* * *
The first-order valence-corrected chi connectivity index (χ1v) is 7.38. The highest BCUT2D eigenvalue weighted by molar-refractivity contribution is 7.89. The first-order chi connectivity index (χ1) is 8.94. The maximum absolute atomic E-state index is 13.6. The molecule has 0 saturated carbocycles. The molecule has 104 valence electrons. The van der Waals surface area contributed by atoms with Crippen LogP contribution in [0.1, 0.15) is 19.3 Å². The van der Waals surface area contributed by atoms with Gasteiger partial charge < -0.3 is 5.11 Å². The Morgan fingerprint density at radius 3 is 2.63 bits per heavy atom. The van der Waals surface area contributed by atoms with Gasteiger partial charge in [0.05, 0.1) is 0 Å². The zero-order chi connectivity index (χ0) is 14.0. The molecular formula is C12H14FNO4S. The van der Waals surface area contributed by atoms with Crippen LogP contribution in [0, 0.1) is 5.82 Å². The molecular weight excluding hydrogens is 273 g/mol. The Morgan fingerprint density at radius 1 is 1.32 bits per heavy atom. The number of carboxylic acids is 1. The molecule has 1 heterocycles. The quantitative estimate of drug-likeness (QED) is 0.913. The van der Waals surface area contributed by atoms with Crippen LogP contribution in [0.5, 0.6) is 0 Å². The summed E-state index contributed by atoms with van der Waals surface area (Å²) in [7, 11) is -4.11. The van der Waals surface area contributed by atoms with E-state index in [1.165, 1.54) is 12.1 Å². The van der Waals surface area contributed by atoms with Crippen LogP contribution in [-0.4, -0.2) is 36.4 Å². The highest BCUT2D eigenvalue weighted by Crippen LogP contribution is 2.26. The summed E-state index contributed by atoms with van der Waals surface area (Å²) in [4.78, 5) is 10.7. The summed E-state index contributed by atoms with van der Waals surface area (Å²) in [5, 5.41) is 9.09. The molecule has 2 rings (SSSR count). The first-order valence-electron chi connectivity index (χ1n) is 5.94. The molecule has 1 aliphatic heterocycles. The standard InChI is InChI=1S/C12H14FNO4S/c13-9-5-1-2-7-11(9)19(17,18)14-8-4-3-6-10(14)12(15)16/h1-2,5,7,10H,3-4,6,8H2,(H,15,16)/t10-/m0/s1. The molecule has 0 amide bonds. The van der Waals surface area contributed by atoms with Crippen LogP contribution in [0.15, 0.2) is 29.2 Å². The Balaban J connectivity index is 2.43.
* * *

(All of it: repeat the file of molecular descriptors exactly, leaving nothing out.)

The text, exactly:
The first-order valence-corrected chi connectivity index (χ1v) is 7.38. The highest BCUT2D eigenvalue weighted by molar-refractivity contribution is 7.89. The first-order chi connectivity index (χ1) is 8.94. The maximum absolute atomic E-state index is 13.6. The molecule has 0 saturated carbocycles. The molecule has 104 valence electrons. The van der Waals surface area contributed by atoms with Crippen LogP contribution in [0.1, 0.15) is 19.3 Å². The van der Waals surface area contributed by atoms with Gasteiger partial charge < -0.3 is 5.11 Å². The Morgan fingerprint density at radius 3 is 2.63 bits per heavy atom. The van der Waals surface area contributed by atoms with Gasteiger partial charge in [0.05, 0.1) is 0 Å². The zero-order chi connectivity index (χ0) is 14.0. The molecular formula is C12H14FNO4S. The van der Waals surface area contributed by atoms with Crippen LogP contribution in [0, 0.1) is 5.82 Å². The molecular weight excluding hydrogens is 273 g/mol. The Morgan fingerprint density at radius 1 is 1.32 bits per heavy atom. The number of carboxylic acids is 1. The molecule has 1 heterocycles. The quantitative estimate of drug-likeness (QED) is 0.913. The van der Waals surface area contributed by atoms with Crippen LogP contribution in [0.5, 0.6) is 0 Å². The summed E-state index contributed by atoms with van der Waals surface area (Å²) in [7, 11) is -4.11. The van der Waals surface area contributed by atoms with E-state index in [1.165, 1.54) is 12.1 Å². The van der Waals surface area contributed by atoms with Crippen LogP contribution in [-0.4, -0.2) is 36.4 Å². The highest BCUT2D eigenvalue weighted by Crippen LogP contribution is 2.26. The summed E-state index contributed by atoms with van der Waals surface area (Å²) in [4.78, 5) is 10.7. The summed E-state index contributed by atoms with van der Waals surface area (Å²) in [5, 5.41) is 9.09. The molecule has 2 rings (SSSR count). The first-order valence-electron chi connectivity index (χ1n) is 5.94. The molecule has 1 aliphatic heterocycles. The standard InChI is InChI=1S/C12H14FNO4S/c13-9-5-1-2-7-11(9)19(17,18)14-8-4-3-6-10(14)12(15)16/h1-2,5,7,10H,3-4,6,8H2,(H,15,16)/t10-/m0/s1. The molecule has 0 amide bonds. The van der Waals surface area contributed by atoms with Crippen LogP contribution in [0.15, 0.2) is 29.2 Å². The Balaban J connectivity index is 2.43.